Providing a Catholic framework on the truth and meaning of sexuality, love, and family

Read our New Parent and Teen Tips for August

back-to-school13 Tips for Parents: Reinforce True Worth

Heading back to school can be either a rude awakening from the lazy days of summer or maybe a welcome return to normalcy in your household.   Or maybe even a little of both.  One thing is certain—for parents it is a flurry of supply lists, meetings and schedules.   In the midst of the whirlwind, remember to take some time to evaluate the new challenges your child may be facing and how they can stay grounded as their routine changes.

You’ve probably heard a lot about what affects your child’s self-esteem, or how they feel about themselves.  It changes depending on the day, their grades, their science fair project and if their friend saved them a seat at lunch.  As parents, many of these things are simply out of your control.  However, more powerful than self-esteem is the reality of your child’s true worth that God created them and that their value comes not from how they feel about themselves, but that they are known and loved by him.

While you can’t control your child’s feelings, here are a few ways that parents can help their children remember their true worth:

  1. Listen 

This can be taxing when the day has been long and the drama from a school day can get complicated and petty and it can be tempting to dismiss a story with, “I’m sure it’ll all be fine” or an attempt to fix the problems being recounted.  While some issues do require your intervention, there are many times where   just being heard is all the reinforcement your child needs.   Consider including “highs and lows” in the     dinner time or carpool routine, allowing each child to share the high and low point of their day.

  1. Monitor Internet

If your child uses the Internet, know what sites they are visiting and who they are interacting with. There is a relatively new site,  that allows users to anonymously ask questions.  This seems mundane until one observes the drama that unfolds, with users anonymously sharing gossip and criticism.  Check browser history and apps installed on phones, tablets and mp3 players regularly    to know who your child is talking to and how they may be affecting their self esteem.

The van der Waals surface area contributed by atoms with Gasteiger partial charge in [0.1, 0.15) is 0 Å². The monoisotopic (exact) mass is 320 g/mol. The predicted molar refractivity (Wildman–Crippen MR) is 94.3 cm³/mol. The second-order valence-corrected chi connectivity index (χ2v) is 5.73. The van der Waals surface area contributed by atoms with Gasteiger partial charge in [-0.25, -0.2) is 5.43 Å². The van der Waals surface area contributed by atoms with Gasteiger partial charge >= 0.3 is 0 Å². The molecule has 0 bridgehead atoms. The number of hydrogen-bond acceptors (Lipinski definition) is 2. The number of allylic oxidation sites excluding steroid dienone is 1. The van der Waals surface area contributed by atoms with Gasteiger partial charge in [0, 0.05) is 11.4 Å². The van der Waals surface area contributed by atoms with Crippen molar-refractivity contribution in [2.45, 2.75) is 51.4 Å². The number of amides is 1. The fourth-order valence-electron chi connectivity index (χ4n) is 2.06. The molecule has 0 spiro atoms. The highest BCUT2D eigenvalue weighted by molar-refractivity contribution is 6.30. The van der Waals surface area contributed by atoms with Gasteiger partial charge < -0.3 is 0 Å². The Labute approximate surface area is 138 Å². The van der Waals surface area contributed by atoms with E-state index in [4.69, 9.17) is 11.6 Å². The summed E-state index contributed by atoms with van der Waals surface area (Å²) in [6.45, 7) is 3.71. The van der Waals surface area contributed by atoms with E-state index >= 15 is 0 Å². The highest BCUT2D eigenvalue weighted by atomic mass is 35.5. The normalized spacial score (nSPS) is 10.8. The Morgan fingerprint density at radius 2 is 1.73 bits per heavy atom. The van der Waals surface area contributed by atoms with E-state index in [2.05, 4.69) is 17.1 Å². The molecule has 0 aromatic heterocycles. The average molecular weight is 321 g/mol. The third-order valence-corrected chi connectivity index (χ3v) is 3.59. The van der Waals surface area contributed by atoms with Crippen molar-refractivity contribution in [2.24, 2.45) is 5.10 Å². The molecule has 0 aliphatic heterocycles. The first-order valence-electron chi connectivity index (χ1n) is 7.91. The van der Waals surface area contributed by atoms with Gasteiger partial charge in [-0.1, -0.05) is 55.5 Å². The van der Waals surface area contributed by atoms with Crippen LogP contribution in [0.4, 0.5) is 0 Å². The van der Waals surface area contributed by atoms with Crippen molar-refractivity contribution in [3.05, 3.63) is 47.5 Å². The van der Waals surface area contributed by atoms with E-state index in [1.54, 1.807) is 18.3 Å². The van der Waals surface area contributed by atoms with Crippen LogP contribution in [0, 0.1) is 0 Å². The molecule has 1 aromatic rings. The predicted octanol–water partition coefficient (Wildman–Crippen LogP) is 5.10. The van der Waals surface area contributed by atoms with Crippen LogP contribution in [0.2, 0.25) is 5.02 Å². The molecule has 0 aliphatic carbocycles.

1. Encourage Service without Incentives

While your child may be required to do community service for the Sacrament of Confirmation or for a certificate at school, encourage them to go beyond what is mandatory and discern what unique gifts and talents they have been given by God that they can offer the world.

3 Tips for Teens: Remember Your True Worth

Back to school.  A phrase that conjures up excitement, dread, nervousness, anticipation and the smell of sharpened pencils and clean white paper.  It’s time for the laid-back days of summer to end and the competitive routine of classes, lunches and team try-outs to resume.

If you’ve attended Family Honor’s Real Love & Real Life program, you’ll remember learning about self esteem.  Self esteem is simply how you feel about yourself and it can go up or down depending on what’s happening to you that day.  A new school year can be a roller-coaster for your self-esteem as you meet new people, try new subjects and experience new disappointments.

No matter how you feel about yourself, though, it’s important to remember that your true worth comes from God—not how other people treat you.  While self-esteem may go up or down depending on how you did on a math test or if your lab partner is cute, your true worth doesn’t change with your feelings.  It comes from being created, loved and known by God.

As you prepare for the beginning of school by brushing up on your summer reading, re-stocking your notebook and cleaning out your book bag, think about what affects your self-esteem and how you can remind yourself of your true worth.  Need some ideas?  Try these:

  1. Make a point of having a meal with your family 

Sometimes our families can drive us crazy, but even on the worst day it is the best place to be.  We can get so caught up in the drama of school—worrying about who’s not talking to who and who thinks we’re funny—our family is an important refuge from it all!

  1. Spend less time on social networks and more time socializing 

When we spend a whole night sitting at home scrolling through our Facebook, Instagram or Twitter news feed, it’s easy to think that everyone is having more fun than we are.  If you spent that time hanging out with a friend, reading a book or watching a movie you can focus on having fun for    yourself—not the fun everyone else is having.

  1. Remember what matters

When you feel overwhelmed, stop and ask yourself, “what will I think about this in five days?  In five months?  In five years?”  God has made you unique—there are gifts and talents that you have that reveal Him to others in a way no one else can.  Figure out what these are (through prayer and help from others) so that you can share them with the world!